They took skin from my stomach and thigh to graft new skin on my remaining extremities and I was made to heal in hospital for almost a year in a room by myself with constant sickness and low immunity.
Once my skin had healed over, I was healthy enough to begin my chemotherapy on a clinical trial for arsenic and tablets for around three years.
During this time (when I wasn’t feeling too nauseous) the physios were manipulating my new body which had seized up, having been bedridden for so long. I had lost half of my body weight and all of my strength to even feed myself independently. A far cry from the young independent man I felt inside.
Day by day I became just a bit stronger and started to do things like shower myself, feed myself and eventually sit up and even push a wheelchair. With every activity that I was relearning, my competitive drive kicked in and I wanted to master it. I knew that if I sat around feeling sorry for myself my family’s time spent visiting me every day, the hours of painful rehabilitation and efforts of all involved would have been for nothing.
I reached a point where I was able to relearn to walk after months of conditioning my stumps to bear weight. I moved out of the hospital, learnt to drive with hand controls and regained my independence.
I was now at a baseline point to begin my life from but there was still something important missing in my life. In my head I was a fit, strong young 22 year old but my body looked otherwise. I spent a long time gaining my strength to match my self-identity until I started feeling more like me and became much more confident and sociable.
The last piece of the puzzle on my journey back to myself was sport.
I loved playing team sport and grew up playing rugby league with my twin brother on each wing. I had got my body to a stage where I could test it out on a competitive level and was lucky enough to be introduced to wheelchair rugby which I took to immediately after my first time being hit in this physical but very strategic full contact sport.
I worked hard on my skills and fitness and managed to achieve my lifelong dream of representing Australia in sport – albeit in a wheelchair. It was a long and windy road but most of the time when a door closes, a window of opportunity opens.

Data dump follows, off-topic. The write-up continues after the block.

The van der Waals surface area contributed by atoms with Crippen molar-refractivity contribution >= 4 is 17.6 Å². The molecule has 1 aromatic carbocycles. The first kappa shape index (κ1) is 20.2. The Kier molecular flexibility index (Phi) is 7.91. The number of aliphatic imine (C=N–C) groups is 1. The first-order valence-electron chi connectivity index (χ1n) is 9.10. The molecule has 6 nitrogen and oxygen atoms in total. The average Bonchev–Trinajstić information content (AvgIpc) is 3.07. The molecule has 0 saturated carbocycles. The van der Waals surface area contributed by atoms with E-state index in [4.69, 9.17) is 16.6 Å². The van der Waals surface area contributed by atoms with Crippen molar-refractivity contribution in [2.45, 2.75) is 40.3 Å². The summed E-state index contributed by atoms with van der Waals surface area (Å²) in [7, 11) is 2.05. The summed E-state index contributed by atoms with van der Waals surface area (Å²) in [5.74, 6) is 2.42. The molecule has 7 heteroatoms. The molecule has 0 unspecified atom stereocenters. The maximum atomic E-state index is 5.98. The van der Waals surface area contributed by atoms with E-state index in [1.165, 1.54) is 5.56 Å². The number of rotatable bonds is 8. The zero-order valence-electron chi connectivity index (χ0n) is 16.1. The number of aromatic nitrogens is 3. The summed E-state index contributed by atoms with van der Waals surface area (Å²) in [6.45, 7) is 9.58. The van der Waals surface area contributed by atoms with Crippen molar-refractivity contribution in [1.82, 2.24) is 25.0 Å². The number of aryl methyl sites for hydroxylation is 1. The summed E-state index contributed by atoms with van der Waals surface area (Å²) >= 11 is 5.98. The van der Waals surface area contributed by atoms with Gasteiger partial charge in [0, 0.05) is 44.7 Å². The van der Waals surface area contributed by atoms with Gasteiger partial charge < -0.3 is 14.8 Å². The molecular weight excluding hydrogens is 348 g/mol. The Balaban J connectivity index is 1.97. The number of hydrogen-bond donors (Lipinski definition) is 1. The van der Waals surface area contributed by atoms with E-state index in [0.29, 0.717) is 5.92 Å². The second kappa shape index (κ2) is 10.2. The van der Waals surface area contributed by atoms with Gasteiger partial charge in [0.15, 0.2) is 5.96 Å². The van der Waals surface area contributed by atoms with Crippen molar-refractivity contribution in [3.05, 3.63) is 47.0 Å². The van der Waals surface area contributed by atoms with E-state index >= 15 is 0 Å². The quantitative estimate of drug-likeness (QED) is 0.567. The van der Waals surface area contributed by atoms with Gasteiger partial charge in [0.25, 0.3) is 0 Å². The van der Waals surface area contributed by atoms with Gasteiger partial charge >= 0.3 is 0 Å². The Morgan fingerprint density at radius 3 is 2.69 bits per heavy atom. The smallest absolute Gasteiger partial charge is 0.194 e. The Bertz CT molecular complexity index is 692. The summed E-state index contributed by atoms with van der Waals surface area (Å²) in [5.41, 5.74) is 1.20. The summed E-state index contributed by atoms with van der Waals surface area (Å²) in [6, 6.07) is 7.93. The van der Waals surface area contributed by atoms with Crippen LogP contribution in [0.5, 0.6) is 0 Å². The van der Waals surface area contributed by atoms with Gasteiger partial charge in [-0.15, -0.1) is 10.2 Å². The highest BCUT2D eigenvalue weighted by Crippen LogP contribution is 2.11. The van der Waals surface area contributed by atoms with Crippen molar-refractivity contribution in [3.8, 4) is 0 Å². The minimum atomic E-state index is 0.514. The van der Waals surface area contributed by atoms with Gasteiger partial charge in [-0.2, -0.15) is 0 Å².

Now as Vice-Captain of our Australian Steelers WC Rugby team, I am aiming to lead our country to a third consecutive gold medal at the Tokyo Paralympics this year and help inspire the next generation of Australians, including my one year old daughter Victoria, to work hard and achieve their dreams.
As an Australian I am grateful for so many things:
- Free healthcare system
- Being treated as an equal, regardless of my disability
- Being able to raise my daughter with the support and freedom to pursue whatever she desires with the bush, hinterland and beach at her doorstep here on the Sunshine Coast
My vision of Australia is for our people to be more active more often, utilising the power of sport to bring people together, to build strong local communities based on mateship and giving people a fair go, enjoying and preserving the natural environment we live in, being humble in our successes and respectful in defeat.
Chris Bond OAM
(Editor: I interviewed Chris after his speech and before he headed off to play tennis on the Montville Tennis courts, and was reminded that life can be difficult, is often difficult and yet if we persevere we can achieve anything. He is often humbled by those whose disabilities he says are worse than his and yet he sees them achieving at high levels. These are his heroes and heroines, those people who do not stand still but yet fight on, challenging themselves constantly, as he indeed did as a 19 year old, in hospital for a year, alone often with his thoughts, fighting against melancholy and looking outwards to where he might go. He said hospitals have a job to do – get you physically better. After that, it is down to you to move yourself forward, strengthening your mind and your body to enable you to continue to live your life. Chris said that in sport, failing is necessary; it is the loss that is studied so that a win can occur next. Put the loss under the microscope, pull it apart, and know where and why it happened, so that you can go out and not let that loss happen again. He has a motto: seize your opportunities and push yourself. He believes that sport is a great way to help yourself. And he brought this back to the community – not only are you helping yourself in terms of fitness and strength and mental strength but you are being involved with people. Sport is not carried out in isolation (except round the world sailing I guess) and you can have a lot of fun with like minded people. And in Montville, we have tennis, soccer, Qi Gong, yoga…..